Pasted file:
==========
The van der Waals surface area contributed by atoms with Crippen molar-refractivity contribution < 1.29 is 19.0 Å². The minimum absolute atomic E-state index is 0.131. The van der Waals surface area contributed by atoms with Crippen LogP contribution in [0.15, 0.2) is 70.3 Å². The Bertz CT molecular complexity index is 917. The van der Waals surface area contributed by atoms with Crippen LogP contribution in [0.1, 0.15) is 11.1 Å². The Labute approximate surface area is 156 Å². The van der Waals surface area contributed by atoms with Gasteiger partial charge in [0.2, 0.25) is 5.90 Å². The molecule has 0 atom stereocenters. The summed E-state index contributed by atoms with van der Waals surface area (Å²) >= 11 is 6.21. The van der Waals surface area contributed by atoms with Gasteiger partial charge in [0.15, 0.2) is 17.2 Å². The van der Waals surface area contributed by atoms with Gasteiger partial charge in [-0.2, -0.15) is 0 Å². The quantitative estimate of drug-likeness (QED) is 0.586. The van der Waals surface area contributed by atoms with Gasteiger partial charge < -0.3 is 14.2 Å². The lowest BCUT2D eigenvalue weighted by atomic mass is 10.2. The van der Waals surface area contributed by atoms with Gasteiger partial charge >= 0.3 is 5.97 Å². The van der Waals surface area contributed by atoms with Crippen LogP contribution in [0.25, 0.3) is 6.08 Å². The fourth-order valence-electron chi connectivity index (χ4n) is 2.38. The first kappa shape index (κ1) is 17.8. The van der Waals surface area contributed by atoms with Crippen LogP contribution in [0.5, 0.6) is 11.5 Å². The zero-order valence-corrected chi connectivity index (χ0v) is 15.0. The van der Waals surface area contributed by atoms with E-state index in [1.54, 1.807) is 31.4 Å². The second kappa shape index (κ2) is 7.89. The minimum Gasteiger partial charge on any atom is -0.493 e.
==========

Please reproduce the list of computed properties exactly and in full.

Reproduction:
The van der Waals surface area contributed by atoms with Crippen molar-refractivity contribution < 1.29 is 19.0 Å². The minimum absolute atomic E-state index is 0.131. The van der Waals surface area contributed by atoms with Crippen LogP contribution in [0.15, 0.2) is 70.3 Å². The Bertz CT molecular complexity index is 917. The van der Waals surface area contributed by atoms with Crippen LogP contribution in [0.1, 0.15) is 11.1 Å². The Labute approximate surface area is 156 Å². The van der Waals surface area contributed by atoms with Gasteiger partial charge in [0.2, 0.25) is 5.90 Å². The molecule has 0 atom stereocenters. The summed E-state index contributed by atoms with van der Waals surface area (Å²) >= 11 is 6.21. The van der Waals surface area contributed by atoms with Gasteiger partial charge in [0.15, 0.2) is 17.2 Å². The van der Waals surface area contributed by atoms with Gasteiger partial charge in [-0.2, -0.15) is 0 Å². The quantitative estimate of drug-likeness (QED) is 0.586. The van der Waals surface area contributed by atoms with Gasteiger partial charge < -0.3 is 14.2 Å². The lowest BCUT2D eigenvalue weighted by atomic mass is 10.2. The van der Waals surface area contributed by atoms with Gasteiger partial charge >= 0.3 is 5.97 Å². The van der Waals surface area contributed by atoms with Crippen LogP contribution in [0.25, 0.3) is 6.08 Å². The fourth-order valence-electron chi connectivity index (χ4n) is 2.38. The first kappa shape index (κ1) is 17.8. The van der Waals surface area contributed by atoms with Crippen LogP contribution in [0.5, 0.6) is 11.5 Å². The zero-order valence-corrected chi connectivity index (χ0v) is 15.0. The van der Waals surface area contributed by atoms with E-state index in [1.54, 1.807) is 31.4 Å². The second kappa shape index (κ2) is 7.89. The minimum Gasteiger partial charge on any atom is -0.493 e.